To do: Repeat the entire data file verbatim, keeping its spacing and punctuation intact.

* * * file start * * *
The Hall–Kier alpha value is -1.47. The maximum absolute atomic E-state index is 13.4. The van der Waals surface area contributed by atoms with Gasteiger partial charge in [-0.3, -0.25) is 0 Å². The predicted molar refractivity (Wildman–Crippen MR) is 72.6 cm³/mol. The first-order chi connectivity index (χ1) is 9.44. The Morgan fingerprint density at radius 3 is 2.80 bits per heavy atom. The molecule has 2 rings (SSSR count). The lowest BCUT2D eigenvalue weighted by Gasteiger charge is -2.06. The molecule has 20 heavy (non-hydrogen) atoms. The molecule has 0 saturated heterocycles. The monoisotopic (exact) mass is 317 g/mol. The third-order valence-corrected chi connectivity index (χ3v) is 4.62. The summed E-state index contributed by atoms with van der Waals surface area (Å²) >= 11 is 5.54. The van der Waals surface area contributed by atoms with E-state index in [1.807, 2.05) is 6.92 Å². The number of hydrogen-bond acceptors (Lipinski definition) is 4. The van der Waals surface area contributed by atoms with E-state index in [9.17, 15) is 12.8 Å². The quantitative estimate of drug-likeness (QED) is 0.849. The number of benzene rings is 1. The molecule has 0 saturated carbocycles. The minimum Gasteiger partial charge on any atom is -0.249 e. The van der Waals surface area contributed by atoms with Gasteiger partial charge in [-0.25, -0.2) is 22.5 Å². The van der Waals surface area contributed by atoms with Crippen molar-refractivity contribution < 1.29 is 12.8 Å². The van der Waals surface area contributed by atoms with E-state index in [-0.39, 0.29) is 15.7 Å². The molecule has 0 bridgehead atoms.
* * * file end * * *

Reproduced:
The Hall–Kier alpha value is -1.47. The maximum absolute atomic E-state index is 13.4. The van der Waals surface area contributed by atoms with Gasteiger partial charge in [-0.3, -0.25) is 0 Å². The predicted molar refractivity (Wildman–Crippen MR) is 72.6 cm³/mol. The first-order chi connectivity index (χ1) is 9.44. The Morgan fingerprint density at radius 3 is 2.80 bits per heavy atom. The molecule has 2 rings (SSSR count). The lowest BCUT2D eigenvalue weighted by Gasteiger charge is -2.06. The molecule has 20 heavy (non-hydrogen) atoms. The molecule has 0 saturated heterocycles. The monoisotopic (exact) mass is 317 g/mol. The third-order valence-corrected chi connectivity index (χ3v) is 4.62. The summed E-state index contributed by atoms with van der Waals surface area (Å²) >= 11 is 5.54. The van der Waals surface area contributed by atoms with E-state index in [1.807, 2.05) is 6.92 Å². The number of hydrogen-bond acceptors (Lipinski definition) is 4. The van der Waals surface area contributed by atoms with E-state index in [9.17, 15) is 12.8 Å². The quantitative estimate of drug-likeness (QED) is 0.849. The number of benzene rings is 1. The molecule has 0 saturated carbocycles. The minimum Gasteiger partial charge on any atom is -0.249 e. The van der Waals surface area contributed by atoms with Gasteiger partial charge in [-0.25, -0.2) is 22.5 Å². The van der Waals surface area contributed by atoms with Crippen molar-refractivity contribution < 1.29 is 12.8 Å². The van der Waals surface area contributed by atoms with E-state index in [-0.39, 0.29) is 15.7 Å². The molecule has 0 bridgehead atoms.